By Celine Smith
“As the seedlings were placed in the water, I felt a moment of déjà vu,” said NASA scientist Tony Kim. “I was taken back to when I was a child playing in similar fields in South Korea. It felt like I was meant to be there bringing space to village with satellite data.”
As he looked at rice fields while visiting Bhutan in September 2023, Kim savored the chance to do something meaningful across Southeast Asia and also in his native country. Having seen his childhood home turn from rice fields to a city, Kim knows the importance of sustainably using the land.
In Bhutan, Kim and research partners are identifying rice paddies, estimating crop production, predicting shortages, and gauging the health of each harvest. He represents NASA as an international project manager for SERVIR, a partnership between NASA and USAID (U.S. Agency for International Development). It is a flagship program for Earth Action in NASA’s Earth Sciences Division, created in 2005 and rooted at NASA’s Marshall Space Flight Center in Huntsville, Alabama.
SERVIR – which means “to serve” in Spanish – aids more than 50 nations in Asia, Africa, and Latin America in their efforts to address issues like food and water security, droughts, and the negative effects of climate change. SERVIR assists regional, national, and local institutions by using NASA satellite data, models, and products to manage resources sustainably.
NASA and USAID launched its SERVIR Mekong hub in 2015 at the ADPC (Asian Disaster Preparedness Center) in Bangkok, Thailand. The hub has been renamed SERVIR Southeast Asia as of this year. Other SERVIR hubs are in the Himalayas, West Africa, and the Amazon.
In addition to Bhutan, Kim also traveled back home to Seoul, South Korea – nearly 20 years since his last visit – to represent SERVIR Southeast Asia. “When I went back to Korea, I felt like a kid going back in time,” Kim said.
The USAID RDMA (Regional Development Mission for Asia), which funds SERVIR Southeast Asia requested Kim’s presence for a meeting with Korean leaders. He discussed the value of NASA satellite data for environmental decision-making with the Korean Ministry of Environment and USAID RDMA, as well as opportunities for collaboration to solve water issues in the Indo-Pacific region and natural resource management in the Lower Mekong sub-region.
“Korea recovered from war in the 1950’s and developed very quickly as a powerhouse for technology products. Now Korea is helping other developing countries in Asia,” Kim said. “I am so proud of my home country and my adopted country (through NASA) helping people around the world to use satellite data in productive ways.”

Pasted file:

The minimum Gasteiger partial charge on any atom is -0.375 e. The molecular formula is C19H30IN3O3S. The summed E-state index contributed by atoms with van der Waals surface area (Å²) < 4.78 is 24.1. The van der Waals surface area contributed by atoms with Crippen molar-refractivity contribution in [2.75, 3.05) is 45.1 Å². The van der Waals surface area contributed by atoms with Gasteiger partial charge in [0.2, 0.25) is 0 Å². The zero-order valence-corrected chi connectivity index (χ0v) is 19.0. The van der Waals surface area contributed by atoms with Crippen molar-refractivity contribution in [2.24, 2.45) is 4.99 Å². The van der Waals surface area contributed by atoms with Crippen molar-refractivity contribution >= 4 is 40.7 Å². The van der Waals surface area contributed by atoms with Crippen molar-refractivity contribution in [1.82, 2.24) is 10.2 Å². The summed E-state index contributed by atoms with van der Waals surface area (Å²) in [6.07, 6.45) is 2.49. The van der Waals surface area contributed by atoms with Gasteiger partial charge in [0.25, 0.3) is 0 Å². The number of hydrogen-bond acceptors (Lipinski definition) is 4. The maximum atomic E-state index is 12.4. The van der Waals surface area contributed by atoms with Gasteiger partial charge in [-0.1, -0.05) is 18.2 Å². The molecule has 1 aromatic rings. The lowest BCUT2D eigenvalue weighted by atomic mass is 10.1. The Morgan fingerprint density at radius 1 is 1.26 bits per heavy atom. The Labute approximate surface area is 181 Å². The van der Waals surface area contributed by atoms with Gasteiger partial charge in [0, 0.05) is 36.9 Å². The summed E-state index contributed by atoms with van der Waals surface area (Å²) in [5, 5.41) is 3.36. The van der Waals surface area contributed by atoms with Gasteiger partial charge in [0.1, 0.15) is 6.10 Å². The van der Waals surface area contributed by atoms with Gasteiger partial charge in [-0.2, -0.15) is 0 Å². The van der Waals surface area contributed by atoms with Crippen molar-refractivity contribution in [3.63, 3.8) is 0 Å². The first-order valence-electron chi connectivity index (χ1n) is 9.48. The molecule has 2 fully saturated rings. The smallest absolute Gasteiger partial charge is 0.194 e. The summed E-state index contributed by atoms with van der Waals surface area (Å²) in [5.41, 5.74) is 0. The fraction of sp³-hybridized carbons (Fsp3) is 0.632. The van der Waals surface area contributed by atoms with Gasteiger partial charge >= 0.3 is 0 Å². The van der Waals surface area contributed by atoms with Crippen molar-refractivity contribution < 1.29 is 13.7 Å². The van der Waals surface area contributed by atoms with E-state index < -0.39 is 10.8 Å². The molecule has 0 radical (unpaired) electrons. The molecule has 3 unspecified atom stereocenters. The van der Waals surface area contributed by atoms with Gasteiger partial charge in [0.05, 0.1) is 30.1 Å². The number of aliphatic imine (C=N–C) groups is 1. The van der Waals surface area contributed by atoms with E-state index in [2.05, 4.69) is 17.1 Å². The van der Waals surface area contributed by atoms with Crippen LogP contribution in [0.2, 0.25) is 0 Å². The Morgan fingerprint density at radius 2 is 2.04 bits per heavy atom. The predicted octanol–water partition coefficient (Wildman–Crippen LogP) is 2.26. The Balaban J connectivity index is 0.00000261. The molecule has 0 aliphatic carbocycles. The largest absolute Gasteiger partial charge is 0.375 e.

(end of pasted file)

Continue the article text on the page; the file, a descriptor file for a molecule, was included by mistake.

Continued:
Kim was eight years old in 1974 when his family moved from the southern edge of Seoul to the suburbs of Chicago. “Our parents immigrated to the United States to give us the opportunity to better ourselves through education,” he said. After high school, he went to the University of Illinois, where he pursued a degree in aeronautical and astronautical engineering. After graduation, he joined Marshall as a propulsion engineer, testing cryogenic fluid management techniques for advanced rocket propulsion systems.
From there, Kim’s 33-year NASA journey led him through a variety of roles. He served in 1992 as an operations controller for two Spacelab missions. In 1996, he led an operation team for the International Space Station Furnace Facility. From 1998-2001, he was a payload operations manager for space station science payloads.
Marshall selected Kim to study at Auburn University in 1997, where he earned his master’s degree in material science. Afterwards, Kim attended the International Space University. Then, he led the ALTUS Cumulus Electrification Study, where an uninhabited aerial vehicle was used to study lightning during a thunderstorm.
Kim was selected in 2003 for the NASA Administrator’s Fellowship Program to teach a design engineering course at Texas A&M in Kingsville for one year. He spent the next year at NASA Headquarters in Washington. Kim returned to Marshall as a deep throttling rocket engine technology manager and then deputy manager for advanced nuclear thermal propulsion technology development.
In 2016, Kim served as deputy program manager for Centennial Challenges, NASA’s premier, large-prize program. Kim worked with Bradley University and Caterpillar in Peoria, Illinois, to conduct NASA’s 3D-printed Habitat Challenge.
“SERVIR was the only organization that could have taken me away from Centennial Challenges,” Kim said.
Kim and his wife, Sonya, live in Huntsville and have three grown children. He said the lessons his parents imparted remain as true today as when he was a small child.
“They taught us to work hard, keep your commitments, and care about what you do and the people you do it with,” he said. “If you do those things, you’ll find success.”
NASA’s Marshall Space Flight Center